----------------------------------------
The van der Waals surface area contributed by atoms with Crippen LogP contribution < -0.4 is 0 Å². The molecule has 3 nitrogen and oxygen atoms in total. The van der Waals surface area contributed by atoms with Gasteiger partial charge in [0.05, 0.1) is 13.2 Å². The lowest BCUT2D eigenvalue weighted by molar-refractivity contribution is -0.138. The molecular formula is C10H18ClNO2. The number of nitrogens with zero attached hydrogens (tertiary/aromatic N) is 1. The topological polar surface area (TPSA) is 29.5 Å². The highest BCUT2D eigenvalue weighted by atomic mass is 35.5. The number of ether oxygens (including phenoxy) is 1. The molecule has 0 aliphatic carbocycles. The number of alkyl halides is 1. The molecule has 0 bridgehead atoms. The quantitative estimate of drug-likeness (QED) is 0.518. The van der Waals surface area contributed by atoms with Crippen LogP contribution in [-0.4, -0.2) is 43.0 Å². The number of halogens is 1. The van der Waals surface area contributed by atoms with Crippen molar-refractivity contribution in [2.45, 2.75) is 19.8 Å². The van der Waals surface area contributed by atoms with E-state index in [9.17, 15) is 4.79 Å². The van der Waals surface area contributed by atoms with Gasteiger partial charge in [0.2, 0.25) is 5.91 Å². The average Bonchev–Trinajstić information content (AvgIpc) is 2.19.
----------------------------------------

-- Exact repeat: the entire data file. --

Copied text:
The van der Waals surface area contributed by atoms with Crippen LogP contribution < -0.4 is 0 Å². The molecule has 3 nitrogen and oxygen atoms in total. The van der Waals surface area contributed by atoms with Gasteiger partial charge in [0.05, 0.1) is 13.2 Å². The lowest BCUT2D eigenvalue weighted by molar-refractivity contribution is -0.138. The molecular formula is C10H18ClNO2. The number of nitrogens with zero attached hydrogens (tertiary/aromatic N) is 1. The topological polar surface area (TPSA) is 29.5 Å². The highest BCUT2D eigenvalue weighted by atomic mass is 35.5. The number of ether oxygens (including phenoxy) is 1. The molecule has 0 aliphatic carbocycles. The number of alkyl halides is 1. The molecule has 0 bridgehead atoms. The quantitative estimate of drug-likeness (QED) is 0.518. The van der Waals surface area contributed by atoms with Crippen LogP contribution in [-0.4, -0.2) is 43.0 Å². The number of halogens is 1. The van der Waals surface area contributed by atoms with Crippen molar-refractivity contribution in [2.45, 2.75) is 19.8 Å². The van der Waals surface area contributed by atoms with E-state index in [9.17, 15) is 4.79 Å². The van der Waals surface area contributed by atoms with Gasteiger partial charge in [0.2, 0.25) is 5.91 Å². The average Bonchev–Trinajstić information content (AvgIpc) is 2.19.